The Danish Music Museum in Copenhagen is one of the oldest museums of musical history in the world, having been founded in 1898. It features detailed exhibitions on the chronological development of musical instruments from the Bronze Age to the 21st century.
Although I can’t recall seeing any instruments from the Bronze Age (which was four to five thousand years ago), I do remember numerous instruments from later centuries, particularly the 17th, 18th and 19th.
The museum has a great variety of pianos and other keyboard instruments, such as harpsichords, clavichords and pianofortes.
From the early 20th century, they even have some player pianos with piano rolls. The piano roll was a roll of strong paper with holes to record the notes. (Holes punched in paper rolls or in cards were a commonly used form of data storage for all sorts of purposes until well into the 1970s.)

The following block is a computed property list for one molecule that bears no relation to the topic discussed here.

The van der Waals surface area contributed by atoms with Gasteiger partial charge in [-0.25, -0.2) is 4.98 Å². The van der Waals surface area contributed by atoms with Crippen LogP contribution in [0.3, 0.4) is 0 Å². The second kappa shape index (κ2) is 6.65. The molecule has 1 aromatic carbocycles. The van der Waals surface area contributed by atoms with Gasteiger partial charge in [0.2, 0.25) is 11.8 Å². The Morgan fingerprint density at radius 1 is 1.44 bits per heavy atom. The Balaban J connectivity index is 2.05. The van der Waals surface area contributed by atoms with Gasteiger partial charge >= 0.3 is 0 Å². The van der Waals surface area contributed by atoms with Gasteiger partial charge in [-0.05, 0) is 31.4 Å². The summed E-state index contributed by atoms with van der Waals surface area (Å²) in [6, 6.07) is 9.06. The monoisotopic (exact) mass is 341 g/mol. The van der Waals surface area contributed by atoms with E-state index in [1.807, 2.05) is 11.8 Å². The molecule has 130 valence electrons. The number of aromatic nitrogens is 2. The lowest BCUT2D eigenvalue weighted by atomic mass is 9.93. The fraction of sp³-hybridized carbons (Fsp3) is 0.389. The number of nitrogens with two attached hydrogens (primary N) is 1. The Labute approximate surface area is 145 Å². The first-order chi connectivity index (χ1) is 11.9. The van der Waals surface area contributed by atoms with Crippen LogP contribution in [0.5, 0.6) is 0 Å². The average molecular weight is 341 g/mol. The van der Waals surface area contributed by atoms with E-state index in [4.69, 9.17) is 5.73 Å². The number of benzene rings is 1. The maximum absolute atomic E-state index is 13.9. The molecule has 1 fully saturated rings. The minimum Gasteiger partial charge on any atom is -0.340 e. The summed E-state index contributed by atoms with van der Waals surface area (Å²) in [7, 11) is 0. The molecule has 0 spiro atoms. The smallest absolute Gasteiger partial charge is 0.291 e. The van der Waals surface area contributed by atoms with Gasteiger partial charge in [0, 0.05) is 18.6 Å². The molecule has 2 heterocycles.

These player pianos were completely mechanical, and were often used in houses that had no electricity. Energy was provided by someone pumping the foot-pedals, enabling the piano to play itself.
(See also: Look ma, no electrons!)
There were also thematic exhibitions, for instance this one on how violins are made. And there were numerous examples of violins and other stringed instruments from the past several centuries.
Another exhibit was arranged to show how musical notation has changed through the centuries.
When I was there (I went on my bike on a very rainy day), the Danish Music Museum was still in its old building at Åbenrå 30.
A few years later, in 2014, the museum moved into larger quarters in the former Radio House at Rosenørns Allé 22 in Frederiksberg. There they have more space for their many exhibits, and for their library and educational activities. Also, they have started a new initiative called “The Sound Room”, where “children of all ages can have a try at playing everything from the harp and the kettledrum to the electrical guitar and the xylophone.”
My photos in this post are from 2009. I revised the text in 2020.